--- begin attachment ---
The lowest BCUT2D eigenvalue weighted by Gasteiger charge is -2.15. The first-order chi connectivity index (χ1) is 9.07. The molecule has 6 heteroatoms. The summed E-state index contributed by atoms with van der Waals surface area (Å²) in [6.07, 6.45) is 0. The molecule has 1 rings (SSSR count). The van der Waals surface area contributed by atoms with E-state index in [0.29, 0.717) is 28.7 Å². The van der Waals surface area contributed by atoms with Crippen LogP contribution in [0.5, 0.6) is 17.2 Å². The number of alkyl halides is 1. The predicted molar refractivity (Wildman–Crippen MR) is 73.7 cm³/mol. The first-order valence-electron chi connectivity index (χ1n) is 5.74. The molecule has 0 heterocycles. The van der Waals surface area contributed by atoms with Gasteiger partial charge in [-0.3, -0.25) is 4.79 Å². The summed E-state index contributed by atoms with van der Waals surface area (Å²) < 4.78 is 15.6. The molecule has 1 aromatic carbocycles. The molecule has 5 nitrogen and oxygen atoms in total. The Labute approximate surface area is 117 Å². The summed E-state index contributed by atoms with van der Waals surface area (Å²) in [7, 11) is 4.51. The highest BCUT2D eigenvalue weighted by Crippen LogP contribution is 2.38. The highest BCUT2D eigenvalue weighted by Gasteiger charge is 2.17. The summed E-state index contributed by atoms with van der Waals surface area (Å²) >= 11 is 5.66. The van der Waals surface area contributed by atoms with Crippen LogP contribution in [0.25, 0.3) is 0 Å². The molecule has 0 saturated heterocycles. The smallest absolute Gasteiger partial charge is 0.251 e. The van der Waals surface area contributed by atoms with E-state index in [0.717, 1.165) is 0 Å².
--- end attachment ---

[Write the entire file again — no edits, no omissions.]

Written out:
The lowest BCUT2D eigenvalue weighted by Gasteiger charge is -2.15. The first-order chi connectivity index (χ1) is 9.07. The molecule has 6 heteroatoms. The summed E-state index contributed by atoms with van der Waals surface area (Å²) in [6.07, 6.45) is 0. The molecule has 1 rings (SSSR count). The van der Waals surface area contributed by atoms with E-state index in [0.29, 0.717) is 28.7 Å². The van der Waals surface area contributed by atoms with Crippen LogP contribution in [0.5, 0.6) is 17.2 Å². The number of alkyl halides is 1. The predicted molar refractivity (Wildman–Crippen MR) is 73.7 cm³/mol. The first-order valence-electron chi connectivity index (χ1n) is 5.74. The molecule has 0 heterocycles. The van der Waals surface area contributed by atoms with Gasteiger partial charge in [-0.3, -0.25) is 4.79 Å². The summed E-state index contributed by atoms with van der Waals surface area (Å²) < 4.78 is 15.6. The molecule has 1 aromatic carbocycles. The molecule has 5 nitrogen and oxygen atoms in total. The Labute approximate surface area is 117 Å². The summed E-state index contributed by atoms with van der Waals surface area (Å²) in [7, 11) is 4.51. The highest BCUT2D eigenvalue weighted by Crippen LogP contribution is 2.38. The highest BCUT2D eigenvalue weighted by Gasteiger charge is 2.17. The summed E-state index contributed by atoms with van der Waals surface area (Å²) >= 11 is 5.66. The van der Waals surface area contributed by atoms with Crippen LogP contribution in [0.25, 0.3) is 0 Å². The molecule has 0 saturated heterocycles. The smallest absolute Gasteiger partial charge is 0.251 e. The van der Waals surface area contributed by atoms with E-state index in [0.717, 1.165) is 0 Å².